New Light on East of Eden From an Unlikely Source

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Who said literary criticism is just for critics? Not the editors of Steinbeck Review. The winter 2015 issue proves that San Jose State University, the journal’s publisher, embraces diversity in many forms, and that its editors are willing to let non-critics play the specialist’s game. Among the current contributors are (1) a graduate student in history from Canada, (2) a former college film teacher, (3) a retired biology professor and dean living in Oregon, (4) a Steinbeck fan from California’s Central Valley, and (5) the W.W. Kellogg Professor of Agriculture, Food and Community Ethics at Michigan State University. But the unlikeliest candidate in the intriguing mix may be Daniel Levin, a pharmaceutical research executive with a Ph.D. in chemistry from Cambridge University who now lives in California. Prompted by a visit to the National Steinbeck Center and curious about apparent discrepancies between an exhibit there and Steinbeck’s Hebrew in East of Eden, Levin took a scientific approach, consulting Talmudic sources, Steinbeck curators, and a Hebrew language adviser to investigate Steinbeck’s adaptation of the term timshol from the Genesis story about Cain’s banishment, east of Eden, after he kills his brother Abel. “John Steinbeck and the Missing Kamatz in East of Eden: How Steinbeck Found a Hebrew Word but Muddled Some Vowels,” the result of Levin’s exemplary study, demonstrates why, for lovers of John Steinbeck, literary criticism is too important to be left to professional literary critics. See for yourself. Subscribe to Steinbeck Review.

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Comments

  1. I think this edition of the Steinbeck Review is outstanding in its diversity and freshness in interpretations of John Steinbeck and the world in which he lived and wrote. The Daniel Levin article, “John Steinbeck and the Missing Kamatz in East of Eden: How Steinbeck Found a Hebrew Word but Muddled Some Vowels,” brought back memories of the first descriptive writer who influenced my own writing and thinking: Harry Golden, a North Carolinian who published a monthly newspaper called “The Carolina Israelite” and wrote several books about Jews in America, two of which are “Only in America” (a 1958 national bestseller) and “For 2¢ Plain.” Kimberly Hartnett wrote an excellent interpretation of Golden’s work in “Carolina Israelite: How Harry Golden made us care about Jews, the South and Civil Rights.”

    Golden was a great storyteller, and one of his stories led me to the concept of a gathering place where informal talk manages relations within informal networks. The gathering place later became a major concept in my interpretation of John Steinbeck as the first social ecologist. Doc’s Lab was through Steinbeck’s lens the important gathering place on Cannery Row, one which influenced the world through Steinbeck and thinkers like Joseph Campbell, the mythologist who was part of the lab group in 1932.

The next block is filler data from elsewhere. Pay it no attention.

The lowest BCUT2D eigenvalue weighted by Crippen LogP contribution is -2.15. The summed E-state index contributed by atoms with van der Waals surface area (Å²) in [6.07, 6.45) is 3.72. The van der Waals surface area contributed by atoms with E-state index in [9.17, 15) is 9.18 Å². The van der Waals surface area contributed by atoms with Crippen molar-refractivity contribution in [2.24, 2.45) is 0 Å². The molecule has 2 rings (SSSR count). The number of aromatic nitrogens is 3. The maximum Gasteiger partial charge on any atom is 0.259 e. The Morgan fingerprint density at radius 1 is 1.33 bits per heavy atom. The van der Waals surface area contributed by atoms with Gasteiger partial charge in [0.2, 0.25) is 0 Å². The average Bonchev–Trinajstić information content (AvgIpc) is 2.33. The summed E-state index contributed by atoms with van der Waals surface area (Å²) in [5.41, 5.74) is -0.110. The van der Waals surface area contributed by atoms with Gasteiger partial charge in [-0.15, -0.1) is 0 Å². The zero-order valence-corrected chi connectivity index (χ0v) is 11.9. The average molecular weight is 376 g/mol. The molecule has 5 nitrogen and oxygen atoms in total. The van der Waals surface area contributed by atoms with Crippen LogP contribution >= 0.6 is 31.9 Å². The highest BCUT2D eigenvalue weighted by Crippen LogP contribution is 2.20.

The story: Harry smoked five cigars a day. He would buy them one at a time at the corner vendor which sold newspapers, had a coffee bar, and featured a cross-section of Charlotte society passing through the store daily. A different crowd would be there depending on the time of day, and an acquaintance noted that Golden went out five times a day to get one cigar. He suggested to Golden that he could pick up his five cigars in one trip, saving him five trips from his second floor office. Golden’s response was: ” My dear friend, you miss the point of my five trips. They are just not to buy cigars but to see and hear what is going on in Charlotte.” The gathering place in my social ecology theory work was born from that story, and as I became familiar with Steinbeck it was enhanced by my reading of “Tortilla Flat,” “Cannery Row,” “Sweet Thursday,” “The Grapes of Wrath” (the federal camp) and other writing.

    So thank you editors and contributors to this issue of Steinbeck Review. It took me back to an important time of discovery in my life and career.

Trackbacks

  1. […] Steinbeck’s discussion of the Hebrew word “timshel” in East of Eden fascinated me as a metaphor for our choice in how and whether to response to evil, and I was moved to look up the passage in the Hebrew Bible that contained the word—from the story of Cain and Abel—that Steinbeck quotes. When I discovered that Steinbeck had incorrectly transliterated the Hebrew word timshol, I consulted Hebrew and other sources about its meaning and Steinbeck’s use. My research was eventually published in an article by Steinbeck Review, as reported in a post at SteinbeckNow.com. […]

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